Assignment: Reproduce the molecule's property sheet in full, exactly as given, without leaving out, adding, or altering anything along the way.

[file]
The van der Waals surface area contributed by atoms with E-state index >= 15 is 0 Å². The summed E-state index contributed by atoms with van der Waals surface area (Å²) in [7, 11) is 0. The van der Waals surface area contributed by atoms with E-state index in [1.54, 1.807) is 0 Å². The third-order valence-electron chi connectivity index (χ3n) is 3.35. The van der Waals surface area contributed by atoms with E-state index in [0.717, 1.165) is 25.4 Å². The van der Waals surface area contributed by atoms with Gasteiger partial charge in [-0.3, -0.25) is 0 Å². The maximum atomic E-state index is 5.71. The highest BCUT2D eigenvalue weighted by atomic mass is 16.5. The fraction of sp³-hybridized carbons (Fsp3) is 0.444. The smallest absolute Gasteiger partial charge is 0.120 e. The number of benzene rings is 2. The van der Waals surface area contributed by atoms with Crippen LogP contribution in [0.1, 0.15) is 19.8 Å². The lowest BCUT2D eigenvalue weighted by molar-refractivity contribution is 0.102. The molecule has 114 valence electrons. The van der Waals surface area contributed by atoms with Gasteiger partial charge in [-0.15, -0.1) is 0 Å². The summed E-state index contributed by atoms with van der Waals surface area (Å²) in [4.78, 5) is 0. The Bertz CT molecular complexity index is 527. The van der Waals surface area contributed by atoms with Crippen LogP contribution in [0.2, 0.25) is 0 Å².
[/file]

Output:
The van der Waals surface area contributed by atoms with E-state index >= 15 is 0 Å². The summed E-state index contributed by atoms with van der Waals surface area (Å²) in [7, 11) is 0. The van der Waals surface area contributed by atoms with E-state index in [1.54, 1.807) is 0 Å². The third-order valence-electron chi connectivity index (χ3n) is 3.35. The van der Waals surface area contributed by atoms with E-state index in [0.717, 1.165) is 25.4 Å². The van der Waals surface area contributed by atoms with Gasteiger partial charge in [-0.3, -0.25) is 0 Å². The maximum atomic E-state index is 5.71. The highest BCUT2D eigenvalue weighted by atomic mass is 16.5. The fraction of sp³-hybridized carbons (Fsp3) is 0.444. The smallest absolute Gasteiger partial charge is 0.120 e. The number of benzene rings is 2. The van der Waals surface area contributed by atoms with Crippen LogP contribution in [0.1, 0.15) is 19.8 Å². The lowest BCUT2D eigenvalue weighted by molar-refractivity contribution is 0.102. The molecule has 114 valence electrons. The van der Waals surface area contributed by atoms with Gasteiger partial charge in [-0.15, -0.1) is 0 Å². The summed E-state index contributed by atoms with van der Waals surface area (Å²) in [4.78, 5) is 0. The Bertz CT molecular complexity index is 527. The van der Waals surface area contributed by atoms with Crippen LogP contribution in [0.2, 0.25) is 0 Å².